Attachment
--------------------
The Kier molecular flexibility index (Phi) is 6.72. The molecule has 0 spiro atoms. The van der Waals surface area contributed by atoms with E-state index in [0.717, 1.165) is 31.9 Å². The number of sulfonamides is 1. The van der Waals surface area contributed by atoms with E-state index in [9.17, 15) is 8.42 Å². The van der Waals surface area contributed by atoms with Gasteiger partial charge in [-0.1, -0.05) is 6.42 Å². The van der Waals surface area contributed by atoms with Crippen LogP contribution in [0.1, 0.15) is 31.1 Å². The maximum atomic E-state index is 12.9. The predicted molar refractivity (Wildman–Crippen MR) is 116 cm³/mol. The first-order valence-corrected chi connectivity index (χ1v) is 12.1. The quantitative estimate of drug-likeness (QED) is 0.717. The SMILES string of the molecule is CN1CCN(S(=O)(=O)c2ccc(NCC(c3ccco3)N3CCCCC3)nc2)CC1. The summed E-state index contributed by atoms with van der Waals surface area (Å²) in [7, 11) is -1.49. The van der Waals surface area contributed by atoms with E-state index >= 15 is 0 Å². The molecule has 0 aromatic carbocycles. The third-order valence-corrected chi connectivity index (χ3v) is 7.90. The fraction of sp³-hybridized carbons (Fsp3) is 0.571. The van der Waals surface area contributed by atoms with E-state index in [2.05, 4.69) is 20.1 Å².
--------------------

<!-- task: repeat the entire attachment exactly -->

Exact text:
The Kier molecular flexibility index (Phi) is 6.72. The molecule has 0 spiro atoms. The van der Waals surface area contributed by atoms with E-state index in [0.717, 1.165) is 31.9 Å². The number of sulfonamides is 1. The van der Waals surface area contributed by atoms with E-state index in [9.17, 15) is 8.42 Å². The van der Waals surface area contributed by atoms with Gasteiger partial charge in [-0.1, -0.05) is 6.42 Å². The van der Waals surface area contributed by atoms with Crippen LogP contribution in [0.1, 0.15) is 31.1 Å². The maximum atomic E-state index is 12.9. The predicted molar refractivity (Wildman–Crippen MR) is 116 cm³/mol. The first-order valence-corrected chi connectivity index (χ1v) is 12.1. The quantitative estimate of drug-likeness (QED) is 0.717. The SMILES string of the molecule is CN1CCN(S(=O)(=O)c2ccc(NCC(c3ccco3)N3CCCCC3)nc2)CC1. The summed E-state index contributed by atoms with van der Waals surface area (Å²) in [7, 11) is -1.49. The van der Waals surface area contributed by atoms with E-state index >= 15 is 0 Å². The molecule has 0 aromatic carbocycles. The third-order valence-corrected chi connectivity index (χ3v) is 7.90. The fraction of sp³-hybridized carbons (Fsp3) is 0.571. The van der Waals surface area contributed by atoms with E-state index in [2.05, 4.69) is 20.1 Å².